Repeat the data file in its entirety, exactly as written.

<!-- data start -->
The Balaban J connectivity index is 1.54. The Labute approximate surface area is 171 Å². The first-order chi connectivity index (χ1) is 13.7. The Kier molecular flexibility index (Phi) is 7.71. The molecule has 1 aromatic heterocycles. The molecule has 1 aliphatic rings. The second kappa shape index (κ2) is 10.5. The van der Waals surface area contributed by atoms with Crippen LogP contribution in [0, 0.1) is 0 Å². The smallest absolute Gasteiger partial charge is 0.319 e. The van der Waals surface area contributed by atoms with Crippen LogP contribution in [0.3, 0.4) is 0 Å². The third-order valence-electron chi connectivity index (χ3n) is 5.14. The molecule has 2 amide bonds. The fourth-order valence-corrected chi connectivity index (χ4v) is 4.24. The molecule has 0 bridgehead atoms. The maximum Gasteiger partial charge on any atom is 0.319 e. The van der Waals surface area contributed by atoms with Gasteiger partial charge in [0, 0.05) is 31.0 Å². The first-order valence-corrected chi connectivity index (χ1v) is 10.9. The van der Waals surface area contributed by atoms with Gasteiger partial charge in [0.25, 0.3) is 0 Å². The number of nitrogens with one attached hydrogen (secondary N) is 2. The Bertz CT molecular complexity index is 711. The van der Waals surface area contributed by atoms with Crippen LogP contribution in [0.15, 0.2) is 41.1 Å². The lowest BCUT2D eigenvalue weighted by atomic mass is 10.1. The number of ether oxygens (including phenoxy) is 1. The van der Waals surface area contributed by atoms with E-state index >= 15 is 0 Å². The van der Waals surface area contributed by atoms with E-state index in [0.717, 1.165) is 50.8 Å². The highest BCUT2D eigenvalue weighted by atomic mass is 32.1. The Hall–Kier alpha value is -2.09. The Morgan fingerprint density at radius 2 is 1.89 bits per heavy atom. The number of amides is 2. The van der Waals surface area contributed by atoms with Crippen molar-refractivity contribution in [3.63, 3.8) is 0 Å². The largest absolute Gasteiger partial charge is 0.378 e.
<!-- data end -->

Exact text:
The Balaban J connectivity index is 1.54. The Labute approximate surface area is 171 Å². The first-order chi connectivity index (χ1) is 13.7. The Kier molecular flexibility index (Phi) is 7.71. The molecule has 1 aromatic heterocycles. The molecule has 1 aliphatic rings. The second kappa shape index (κ2) is 10.5. The van der Waals surface area contributed by atoms with Crippen LogP contribution in [0, 0.1) is 0 Å². The smallest absolute Gasteiger partial charge is 0.319 e. The van der Waals surface area contributed by atoms with Crippen LogP contribution in [0.3, 0.4) is 0 Å². The third-order valence-electron chi connectivity index (χ3n) is 5.14. The molecule has 2 amide bonds. The fourth-order valence-corrected chi connectivity index (χ4v) is 4.24. The molecule has 0 bridgehead atoms. The maximum Gasteiger partial charge on any atom is 0.319 e. The van der Waals surface area contributed by atoms with Gasteiger partial charge in [0, 0.05) is 31.0 Å². The first-order valence-corrected chi connectivity index (χ1v) is 10.9. The van der Waals surface area contributed by atoms with Gasteiger partial charge in [0.25, 0.3) is 0 Å². The number of nitrogens with one attached hydrogen (secondary N) is 2. The Bertz CT molecular complexity index is 711. The van der Waals surface area contributed by atoms with Crippen LogP contribution in [0.15, 0.2) is 41.1 Å². The lowest BCUT2D eigenvalue weighted by atomic mass is 10.1. The number of ether oxygens (including phenoxy) is 1. The van der Waals surface area contributed by atoms with E-state index >= 15 is 0 Å². The van der Waals surface area contributed by atoms with E-state index in [0.717, 1.165) is 50.8 Å². The highest BCUT2D eigenvalue weighted by atomic mass is 32.1. The Hall–Kier alpha value is -2.09. The Morgan fingerprint density at radius 2 is 1.89 bits per heavy atom. The number of amides is 2. The van der Waals surface area contributed by atoms with Crippen molar-refractivity contribution in [3.63, 3.8) is 0 Å². The largest absolute Gasteiger partial charge is 0.378 e.